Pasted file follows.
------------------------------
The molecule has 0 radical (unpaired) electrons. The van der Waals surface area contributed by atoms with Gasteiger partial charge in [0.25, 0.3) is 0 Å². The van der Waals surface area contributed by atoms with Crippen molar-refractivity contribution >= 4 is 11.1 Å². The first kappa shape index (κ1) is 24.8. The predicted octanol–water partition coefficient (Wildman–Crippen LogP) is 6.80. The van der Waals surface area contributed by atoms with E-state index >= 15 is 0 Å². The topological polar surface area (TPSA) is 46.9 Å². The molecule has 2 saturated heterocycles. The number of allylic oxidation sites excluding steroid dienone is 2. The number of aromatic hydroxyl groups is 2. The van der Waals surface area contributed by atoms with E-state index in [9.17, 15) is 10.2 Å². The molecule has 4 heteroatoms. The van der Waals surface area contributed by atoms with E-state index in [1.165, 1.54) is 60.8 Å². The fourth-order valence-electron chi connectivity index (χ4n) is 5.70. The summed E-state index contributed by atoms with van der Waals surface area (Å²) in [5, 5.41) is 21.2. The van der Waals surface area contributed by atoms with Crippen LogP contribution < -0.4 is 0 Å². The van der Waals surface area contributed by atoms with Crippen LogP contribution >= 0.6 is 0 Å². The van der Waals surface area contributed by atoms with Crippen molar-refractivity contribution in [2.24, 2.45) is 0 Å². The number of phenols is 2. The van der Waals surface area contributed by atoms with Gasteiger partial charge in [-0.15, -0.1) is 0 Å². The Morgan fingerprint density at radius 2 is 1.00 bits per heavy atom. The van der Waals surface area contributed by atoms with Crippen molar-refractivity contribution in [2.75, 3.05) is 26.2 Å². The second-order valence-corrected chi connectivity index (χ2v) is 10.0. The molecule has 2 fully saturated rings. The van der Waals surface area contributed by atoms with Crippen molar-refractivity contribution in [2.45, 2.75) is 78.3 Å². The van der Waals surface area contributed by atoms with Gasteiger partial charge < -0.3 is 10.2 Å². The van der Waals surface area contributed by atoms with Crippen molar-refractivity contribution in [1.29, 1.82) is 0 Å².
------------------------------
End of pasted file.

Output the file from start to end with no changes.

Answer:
The molecule has 0 radical (unpaired) electrons. The van der Waals surface area contributed by atoms with Gasteiger partial charge in [0.25, 0.3) is 0 Å². The van der Waals surface area contributed by atoms with Crippen molar-refractivity contribution >= 4 is 11.1 Å². The first kappa shape index (κ1) is 24.8. The predicted octanol–water partition coefficient (Wildman–Crippen LogP) is 6.80. The van der Waals surface area contributed by atoms with E-state index >= 15 is 0 Å². The topological polar surface area (TPSA) is 46.9 Å². The molecule has 2 saturated heterocycles. The number of allylic oxidation sites excluding steroid dienone is 2. The number of aromatic hydroxyl groups is 2. The van der Waals surface area contributed by atoms with E-state index in [9.17, 15) is 10.2 Å². The molecule has 4 heteroatoms. The van der Waals surface area contributed by atoms with E-state index in [1.165, 1.54) is 60.8 Å². The fourth-order valence-electron chi connectivity index (χ4n) is 5.70. The summed E-state index contributed by atoms with van der Waals surface area (Å²) in [5, 5.41) is 21.2. The van der Waals surface area contributed by atoms with Crippen LogP contribution < -0.4 is 0 Å². The van der Waals surface area contributed by atoms with Crippen LogP contribution >= 0.6 is 0 Å². The van der Waals surface area contributed by atoms with Crippen molar-refractivity contribution in [2.24, 2.45) is 0 Å². The number of phenols is 2. The van der Waals surface area contributed by atoms with Gasteiger partial charge in [-0.15, -0.1) is 0 Å². The Morgan fingerprint density at radius 2 is 1.00 bits per heavy atom. The van der Waals surface area contributed by atoms with Crippen molar-refractivity contribution in [2.75, 3.05) is 26.2 Å². The second-order valence-corrected chi connectivity index (χ2v) is 10.0. The molecule has 2 fully saturated rings. The van der Waals surface area contributed by atoms with Crippen molar-refractivity contribution in [2.45, 2.75) is 78.3 Å². The van der Waals surface area contributed by atoms with Gasteiger partial charge < -0.3 is 10.2 Å². The van der Waals surface area contributed by atoms with Crippen molar-refractivity contribution in [1.29, 1.82) is 0 Å².